Pride and Prejudice: Chapter 18 - Summary & Analysis

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      Summary: On the night of the ball Elizabeth, to her disappointment, finds that Wickham is not present. She is told that the latter has had to go to town on business. Elizabeth senses that Wickham has done so to avoid Darcy and she is accordingly short with the latter when he addresses her. Later in the evening, however, Elizabeth dances with him. During this dance they try to get the better of each other in conversational banter. While Elizabeth is still unimpressed by Darcy, there are signs that the latter is not a little attracted by the former.

      Miss. Bingley speaks to Elizabeth about Wickham and advises her not to believe what the latter has said about Darcy’s bad treatment. She informs Elizabeth that Wickham has treated Darcy shamefully. She sneers at Wickham for being only the son of old Mr. Darcy’s steward and Elizabeth tells her coldly that Mr. Wickham had not withheld that fact from her. Jane, meanwhile, has questioned Mr. Bingley about Wickham. Bingley does not know the facts but is convinced of Darcy’s honourable behaviour and that Wickham has received much more attention from Darcy than he deserved. Mr. Collins is delighted to discover that Darcy is the nephew of Lady Catherine and insists on introducing himself to Darcy although Elizabeth begs him not to do so. She watches him effusively addressing Darcy who eyes him with unrestrained wonder and answers him with an air of distant civility before moving away. During supper, much to Elizabeth’s distress, she hears her mother speaking openly to Lady Lucas of her expectation that Jane will soon be married to Mr. Bingley. Mr. Darcy, sitting opposite them, overhears, and Elizabeth does her best to check her mother’s confidence, but in vain. Elizabeth is covered with blushes of shame and vexation. After supper Elizabeth is further mortified by her younger sister Gary’s efforts to entertain the company by singing. Her voice is weak and her manner affected. Fortunately, Mr. Bennet catches Elizabeth’s agonized glances and bids Mary to let the other young ladies have a turn at entertaining. Then follows an excessively pompous and ludicrous “speech” from Mr. Collins. The rest of the evening is spoilt for her by the fact that Mr. Collins remains by her side and refuses to be introduced to any other young lady or to dance with anyone else.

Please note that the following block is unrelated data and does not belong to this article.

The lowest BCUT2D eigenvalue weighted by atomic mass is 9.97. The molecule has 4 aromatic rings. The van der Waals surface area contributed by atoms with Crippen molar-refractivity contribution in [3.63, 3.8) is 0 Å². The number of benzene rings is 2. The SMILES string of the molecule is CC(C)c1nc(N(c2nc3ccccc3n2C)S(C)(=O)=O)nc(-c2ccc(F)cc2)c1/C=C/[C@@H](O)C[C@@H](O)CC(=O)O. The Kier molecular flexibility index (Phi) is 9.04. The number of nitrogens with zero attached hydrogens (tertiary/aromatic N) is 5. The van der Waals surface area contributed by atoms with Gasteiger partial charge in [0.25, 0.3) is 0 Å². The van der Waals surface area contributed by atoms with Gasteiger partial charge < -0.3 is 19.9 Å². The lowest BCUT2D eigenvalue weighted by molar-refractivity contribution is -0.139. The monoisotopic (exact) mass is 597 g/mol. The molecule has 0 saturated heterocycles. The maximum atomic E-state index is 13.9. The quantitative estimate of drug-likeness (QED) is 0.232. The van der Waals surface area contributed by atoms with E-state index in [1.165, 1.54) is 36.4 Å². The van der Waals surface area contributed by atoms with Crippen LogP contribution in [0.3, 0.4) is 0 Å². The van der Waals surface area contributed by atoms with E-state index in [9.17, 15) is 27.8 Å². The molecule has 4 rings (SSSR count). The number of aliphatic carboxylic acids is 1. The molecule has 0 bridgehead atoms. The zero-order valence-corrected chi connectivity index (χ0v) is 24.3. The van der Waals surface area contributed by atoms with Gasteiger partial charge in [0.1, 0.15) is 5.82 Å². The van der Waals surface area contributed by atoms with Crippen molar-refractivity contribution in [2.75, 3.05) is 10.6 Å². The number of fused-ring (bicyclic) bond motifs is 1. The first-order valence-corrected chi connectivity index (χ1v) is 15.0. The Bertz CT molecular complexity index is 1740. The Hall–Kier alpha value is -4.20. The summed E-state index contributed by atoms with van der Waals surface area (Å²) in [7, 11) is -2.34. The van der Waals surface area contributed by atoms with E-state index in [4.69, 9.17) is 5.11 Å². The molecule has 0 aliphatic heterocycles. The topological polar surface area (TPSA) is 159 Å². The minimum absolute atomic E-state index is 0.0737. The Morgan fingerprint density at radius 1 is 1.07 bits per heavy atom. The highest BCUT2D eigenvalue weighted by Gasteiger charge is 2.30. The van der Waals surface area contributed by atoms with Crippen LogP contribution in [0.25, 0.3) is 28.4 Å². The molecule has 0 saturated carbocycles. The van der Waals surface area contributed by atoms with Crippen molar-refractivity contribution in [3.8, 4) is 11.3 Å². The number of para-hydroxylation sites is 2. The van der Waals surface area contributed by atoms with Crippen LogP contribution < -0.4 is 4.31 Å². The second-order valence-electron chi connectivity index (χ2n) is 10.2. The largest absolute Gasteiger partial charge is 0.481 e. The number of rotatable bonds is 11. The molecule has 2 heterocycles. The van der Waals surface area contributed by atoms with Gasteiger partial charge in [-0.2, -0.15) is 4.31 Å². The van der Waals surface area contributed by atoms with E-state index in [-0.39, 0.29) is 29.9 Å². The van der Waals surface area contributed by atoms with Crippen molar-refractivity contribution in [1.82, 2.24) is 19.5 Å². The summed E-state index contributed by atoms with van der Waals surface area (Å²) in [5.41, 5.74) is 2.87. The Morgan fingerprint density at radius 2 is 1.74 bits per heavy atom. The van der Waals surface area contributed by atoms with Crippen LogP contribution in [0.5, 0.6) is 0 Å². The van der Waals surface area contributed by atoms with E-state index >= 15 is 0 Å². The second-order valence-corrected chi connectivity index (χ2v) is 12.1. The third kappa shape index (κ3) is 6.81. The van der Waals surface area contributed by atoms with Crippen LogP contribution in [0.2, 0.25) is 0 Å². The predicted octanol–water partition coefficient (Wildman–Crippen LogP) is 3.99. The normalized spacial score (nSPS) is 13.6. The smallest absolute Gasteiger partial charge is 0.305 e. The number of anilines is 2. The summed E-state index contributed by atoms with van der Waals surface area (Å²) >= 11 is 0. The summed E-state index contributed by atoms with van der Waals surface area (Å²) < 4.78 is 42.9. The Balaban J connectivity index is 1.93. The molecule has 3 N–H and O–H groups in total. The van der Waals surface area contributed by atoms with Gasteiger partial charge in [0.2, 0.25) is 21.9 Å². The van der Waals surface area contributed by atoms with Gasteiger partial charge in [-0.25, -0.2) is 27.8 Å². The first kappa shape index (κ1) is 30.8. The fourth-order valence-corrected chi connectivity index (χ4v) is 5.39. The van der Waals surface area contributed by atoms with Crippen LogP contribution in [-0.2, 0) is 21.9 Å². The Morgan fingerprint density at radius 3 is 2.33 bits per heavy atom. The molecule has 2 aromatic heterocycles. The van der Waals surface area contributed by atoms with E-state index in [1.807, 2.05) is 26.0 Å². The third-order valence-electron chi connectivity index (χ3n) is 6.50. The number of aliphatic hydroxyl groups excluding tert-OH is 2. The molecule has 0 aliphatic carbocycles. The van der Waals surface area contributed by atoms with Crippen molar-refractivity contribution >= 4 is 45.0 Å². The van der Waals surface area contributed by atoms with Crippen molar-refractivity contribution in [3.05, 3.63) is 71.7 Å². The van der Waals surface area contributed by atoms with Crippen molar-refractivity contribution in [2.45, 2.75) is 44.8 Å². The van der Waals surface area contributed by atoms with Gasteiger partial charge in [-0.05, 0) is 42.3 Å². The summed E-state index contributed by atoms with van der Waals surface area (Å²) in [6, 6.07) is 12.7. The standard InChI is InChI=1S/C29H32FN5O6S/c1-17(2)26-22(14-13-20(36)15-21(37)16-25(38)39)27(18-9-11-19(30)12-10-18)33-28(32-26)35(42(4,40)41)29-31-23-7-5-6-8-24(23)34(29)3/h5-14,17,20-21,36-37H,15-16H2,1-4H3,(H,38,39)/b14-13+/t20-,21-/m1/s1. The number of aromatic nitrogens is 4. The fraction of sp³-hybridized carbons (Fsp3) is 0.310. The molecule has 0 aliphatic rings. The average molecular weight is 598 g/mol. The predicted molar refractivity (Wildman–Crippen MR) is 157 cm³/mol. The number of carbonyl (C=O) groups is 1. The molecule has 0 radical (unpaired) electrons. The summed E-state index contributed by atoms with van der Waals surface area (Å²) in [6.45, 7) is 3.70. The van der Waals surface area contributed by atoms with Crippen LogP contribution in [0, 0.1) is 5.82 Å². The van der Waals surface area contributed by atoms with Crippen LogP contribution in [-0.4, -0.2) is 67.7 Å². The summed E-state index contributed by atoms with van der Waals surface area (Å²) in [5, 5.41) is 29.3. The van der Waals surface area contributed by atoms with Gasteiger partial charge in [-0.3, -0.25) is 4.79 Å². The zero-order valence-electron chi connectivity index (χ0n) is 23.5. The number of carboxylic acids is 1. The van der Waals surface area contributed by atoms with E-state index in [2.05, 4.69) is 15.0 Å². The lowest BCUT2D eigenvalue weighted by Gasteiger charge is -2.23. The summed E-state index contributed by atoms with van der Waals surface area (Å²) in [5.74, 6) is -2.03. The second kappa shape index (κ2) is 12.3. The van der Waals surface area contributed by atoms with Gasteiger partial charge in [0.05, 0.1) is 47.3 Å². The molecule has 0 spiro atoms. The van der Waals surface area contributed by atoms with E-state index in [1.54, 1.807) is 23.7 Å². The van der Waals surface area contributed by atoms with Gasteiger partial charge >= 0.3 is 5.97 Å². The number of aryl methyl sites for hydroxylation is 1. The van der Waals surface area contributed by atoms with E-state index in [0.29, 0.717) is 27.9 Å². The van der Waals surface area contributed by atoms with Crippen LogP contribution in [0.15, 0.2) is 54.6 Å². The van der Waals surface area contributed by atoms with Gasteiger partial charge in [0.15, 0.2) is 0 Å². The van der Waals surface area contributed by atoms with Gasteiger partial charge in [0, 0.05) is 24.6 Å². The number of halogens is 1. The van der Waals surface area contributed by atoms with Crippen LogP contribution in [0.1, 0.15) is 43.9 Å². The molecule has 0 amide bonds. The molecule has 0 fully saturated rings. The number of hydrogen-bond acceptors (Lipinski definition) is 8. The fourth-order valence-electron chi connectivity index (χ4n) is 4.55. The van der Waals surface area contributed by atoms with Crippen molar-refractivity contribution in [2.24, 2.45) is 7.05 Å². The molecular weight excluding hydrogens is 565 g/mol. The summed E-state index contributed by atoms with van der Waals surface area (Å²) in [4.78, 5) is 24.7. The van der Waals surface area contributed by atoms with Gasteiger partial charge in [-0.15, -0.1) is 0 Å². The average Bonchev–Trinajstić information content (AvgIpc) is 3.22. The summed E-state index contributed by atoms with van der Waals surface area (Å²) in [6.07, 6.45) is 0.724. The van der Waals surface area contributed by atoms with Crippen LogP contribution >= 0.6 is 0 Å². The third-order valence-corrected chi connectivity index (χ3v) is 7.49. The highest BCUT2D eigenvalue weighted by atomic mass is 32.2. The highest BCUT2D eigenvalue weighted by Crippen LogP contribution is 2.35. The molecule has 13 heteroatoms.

Critical Analysis: This chapter covers another ball one of the most important events in the first half of the novel; here the Bennet family is seen in the most unfavourable light. “To Elizabeth it appeared that had her family made an agreement to expose themselves as much as they could during the evening, it would have been impossible for them to play their parts with more spirit or finer success.” Mary embarrasses Elizabeth by singing too long and boring the entire group. Then Mr. Collins who is a relation makes a dull speech and insists on being introduced to Darcy. Mrs. Bennet’s utter stupidity is revealed nowhere as clearly as in this chapter. She talks about the possibility of Jane’s marriage with Mr. Bingley and is overheard at the dining table by Darcy.

      The evening succeeds in driving Elizabeth and Darcy further apart. Her prejudice is unabated; she says of Darcy and Wickham, “I shall venture still to think of both gentlemen as I did before.” Ironically, her sympathy for Wickham is increased by the fact that her enemy, Caroline Bingley, defends Darcy so energetically.

      Towards the end of the ball, Darcy suddenly becomes aware of the great disadvantage to the Bingley family if Bingley marries Jane. So he thinks it expedient to remove Bingley from the scene and we are told that Bingley is going to London.

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